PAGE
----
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Eschscholzia californica

From Simple English Wikipedia, the free encyclopedia

Eschscholzia californica is a species of plant in the family papaveraceae (the poppy family). It is native to Mexico and the United States. People grow this flower for decoration in many different countries around the world. Its cup-shaped petals are usually orange, but can be red, yellow (sometimes pink or white). It flowers in summer (Spring in Australia). It's probably planted in Janurary or March in the same year or in October for next year.

Eschscholzia californica was given its name because of where it was found. California made the plant their state flower in 1903. Other names for the plant are: California poppy, golden poppy, California sunlight or cup of gold.

Description[change | change source]

California poppy is a perennial or annual plant growing to 5–12 inches (13–30 cm) tall[1] with four petals, each petal 2 to 6 cm (0.79 to 2.36 inches) long and wide. It has alternatively branching blue-green leaves.

The petals close at night (or in cold, windy weather) and open again the following morning, but they might stay closed in cloudy weather.[2] This is called a photonastic response.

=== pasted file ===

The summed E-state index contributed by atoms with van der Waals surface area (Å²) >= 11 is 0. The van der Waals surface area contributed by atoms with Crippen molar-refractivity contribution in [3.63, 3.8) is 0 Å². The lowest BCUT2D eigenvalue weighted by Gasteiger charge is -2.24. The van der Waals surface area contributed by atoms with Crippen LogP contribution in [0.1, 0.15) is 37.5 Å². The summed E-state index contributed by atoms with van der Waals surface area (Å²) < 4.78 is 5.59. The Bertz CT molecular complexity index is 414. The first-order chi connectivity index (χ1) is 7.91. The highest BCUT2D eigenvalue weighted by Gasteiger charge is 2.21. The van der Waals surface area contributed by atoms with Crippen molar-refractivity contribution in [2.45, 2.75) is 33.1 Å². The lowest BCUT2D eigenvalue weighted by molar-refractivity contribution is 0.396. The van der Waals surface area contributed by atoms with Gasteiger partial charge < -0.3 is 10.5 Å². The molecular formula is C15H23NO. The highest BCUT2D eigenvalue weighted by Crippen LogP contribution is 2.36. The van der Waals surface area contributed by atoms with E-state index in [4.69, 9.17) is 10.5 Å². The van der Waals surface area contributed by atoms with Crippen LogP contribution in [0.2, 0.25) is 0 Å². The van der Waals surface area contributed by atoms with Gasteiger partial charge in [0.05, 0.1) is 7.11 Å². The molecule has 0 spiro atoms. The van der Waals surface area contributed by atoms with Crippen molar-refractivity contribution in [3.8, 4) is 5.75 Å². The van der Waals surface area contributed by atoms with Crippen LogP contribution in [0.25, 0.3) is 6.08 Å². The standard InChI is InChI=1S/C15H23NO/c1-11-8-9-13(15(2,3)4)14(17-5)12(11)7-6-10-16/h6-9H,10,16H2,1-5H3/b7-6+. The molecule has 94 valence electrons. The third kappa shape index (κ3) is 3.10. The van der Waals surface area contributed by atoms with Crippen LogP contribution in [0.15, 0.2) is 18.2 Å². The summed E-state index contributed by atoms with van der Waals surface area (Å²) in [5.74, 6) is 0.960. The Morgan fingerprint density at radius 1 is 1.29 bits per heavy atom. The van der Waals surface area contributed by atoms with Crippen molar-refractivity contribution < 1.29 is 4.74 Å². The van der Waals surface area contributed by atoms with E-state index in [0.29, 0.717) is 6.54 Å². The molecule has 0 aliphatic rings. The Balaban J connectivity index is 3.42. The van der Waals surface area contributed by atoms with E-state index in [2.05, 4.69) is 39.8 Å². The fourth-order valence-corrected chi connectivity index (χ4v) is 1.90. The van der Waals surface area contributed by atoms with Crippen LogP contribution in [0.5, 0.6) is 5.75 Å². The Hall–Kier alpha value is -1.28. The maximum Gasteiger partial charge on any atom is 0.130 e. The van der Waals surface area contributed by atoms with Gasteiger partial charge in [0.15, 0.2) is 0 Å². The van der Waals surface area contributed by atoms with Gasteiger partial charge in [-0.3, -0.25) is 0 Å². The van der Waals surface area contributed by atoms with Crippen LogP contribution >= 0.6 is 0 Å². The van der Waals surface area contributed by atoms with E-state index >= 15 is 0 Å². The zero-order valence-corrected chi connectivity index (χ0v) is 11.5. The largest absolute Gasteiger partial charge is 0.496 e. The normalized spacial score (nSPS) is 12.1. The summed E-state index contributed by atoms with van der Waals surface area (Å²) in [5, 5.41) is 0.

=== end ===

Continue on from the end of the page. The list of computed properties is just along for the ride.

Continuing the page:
The pod is a thin oval capsule 3 to 9 cm (1.2 to 3.5 inches) long, which splits in two, sometimes explosively with a snap you might be able to hear. This is how the plant spreads the many seeds it contains in the pod. The seeds are small, 1.5–1.8 mm (0.059–0.071 inch) wide, colour black or dark brown.[3]

Habitat[change | change source]

The plant is naitive to California and Oregon, Washington, Nevada, Arizona, New Mexico, Sonora and northwest Baja California. The Antelope Valley California Poppy Reserve is located in northern Los Angeles County.

It can survive over the winter in its natural climate but might die in places where it gets colder.

Uses[change | change source]

The petals of E. californica have been used fresh to make a paste or dried petals added to hot water to make an infusion or tea. They have been used in traditional medicine and tribal medicine by naitive Californians and tribes.

The leaves can be used as food or in cooking. The seeds can be used in cooking, probably on bread.

Chemical compounds[change | change source]

E. californica contains californidine (N+(CH3)2), allocryptopine, eschscholtzine N-CH3 (californidine), and other similar (Papaveraceae) alkaloids[4] but not opium. It contains sanguinarine.

References[change | change source]

  1. "Eschscholzia californica | California poppy Annual Biennial/RHS Gardening". www.rhs.org.uk. Retrieved 2024-05-18.
  2. "The Floral Genome Project". www.floralgenome.org. Retrieved 2024-05-18.
  3. "Eschscholzia californica". ucjeps.berkeley.edu. Retrieved 2024-05-18.
  4. "Kalifornischer Goldmohn (Eschscholzia californica) im GIFTPFLANZEN.COMpendium - www.giftpflanzen.com". www.giftpflanzen.com. Retrieved 2024-05-18.